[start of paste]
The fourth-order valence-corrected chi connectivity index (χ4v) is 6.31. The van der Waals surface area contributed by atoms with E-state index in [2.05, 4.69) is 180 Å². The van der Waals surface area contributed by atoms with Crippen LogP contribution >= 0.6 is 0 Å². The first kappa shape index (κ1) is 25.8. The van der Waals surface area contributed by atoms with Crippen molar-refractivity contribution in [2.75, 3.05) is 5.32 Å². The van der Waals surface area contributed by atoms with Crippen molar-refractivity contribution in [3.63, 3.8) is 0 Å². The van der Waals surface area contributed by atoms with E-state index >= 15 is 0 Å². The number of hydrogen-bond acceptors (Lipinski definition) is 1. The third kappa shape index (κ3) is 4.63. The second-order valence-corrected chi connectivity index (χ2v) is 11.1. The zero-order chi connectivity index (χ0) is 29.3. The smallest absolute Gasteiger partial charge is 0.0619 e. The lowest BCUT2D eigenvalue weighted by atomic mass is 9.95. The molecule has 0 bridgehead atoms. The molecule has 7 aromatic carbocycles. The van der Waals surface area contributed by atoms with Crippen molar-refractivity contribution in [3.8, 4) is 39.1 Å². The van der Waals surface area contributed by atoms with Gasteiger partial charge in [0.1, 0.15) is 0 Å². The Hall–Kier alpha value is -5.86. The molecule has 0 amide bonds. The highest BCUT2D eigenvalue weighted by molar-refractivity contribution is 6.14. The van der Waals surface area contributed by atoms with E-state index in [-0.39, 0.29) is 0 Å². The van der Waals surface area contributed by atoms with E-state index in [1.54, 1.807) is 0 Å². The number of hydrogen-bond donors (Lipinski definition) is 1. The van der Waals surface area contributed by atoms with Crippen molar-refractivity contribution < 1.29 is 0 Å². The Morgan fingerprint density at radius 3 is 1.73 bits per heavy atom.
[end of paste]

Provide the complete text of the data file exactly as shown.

The fourth-order valence-corrected chi connectivity index (χ4v) is 6.31. The van der Waals surface area contributed by atoms with E-state index in [2.05, 4.69) is 180 Å². The van der Waals surface area contributed by atoms with Crippen LogP contribution >= 0.6 is 0 Å². The first kappa shape index (κ1) is 25.8. The van der Waals surface area contributed by atoms with Crippen molar-refractivity contribution in [2.75, 3.05) is 5.32 Å². The van der Waals surface area contributed by atoms with Crippen molar-refractivity contribution in [3.63, 3.8) is 0 Å². The van der Waals surface area contributed by atoms with E-state index >= 15 is 0 Å². The number of hydrogen-bond acceptors (Lipinski definition) is 1. The third kappa shape index (κ3) is 4.63. The second-order valence-corrected chi connectivity index (χ2v) is 11.1. The zero-order chi connectivity index (χ0) is 29.3. The smallest absolute Gasteiger partial charge is 0.0619 e. The lowest BCUT2D eigenvalue weighted by atomic mass is 9.95. The molecule has 0 bridgehead atoms. The molecule has 7 aromatic carbocycles. The van der Waals surface area contributed by atoms with Crippen molar-refractivity contribution in [3.8, 4) is 39.1 Å². The van der Waals surface area contributed by atoms with Gasteiger partial charge in [0.1, 0.15) is 0 Å². The Hall–Kier alpha value is -5.86. The molecule has 0 amide bonds. The highest BCUT2D eigenvalue weighted by molar-refractivity contribution is 6.14. The van der Waals surface area contributed by atoms with E-state index in [-0.39, 0.29) is 0 Å². The van der Waals surface area contributed by atoms with E-state index in [1.54, 1.807) is 0 Å². The number of hydrogen-bond donors (Lipinski definition) is 1. The van der Waals surface area contributed by atoms with Crippen molar-refractivity contribution < 1.29 is 0 Å². The Morgan fingerprint density at radius 3 is 1.73 bits per heavy atom.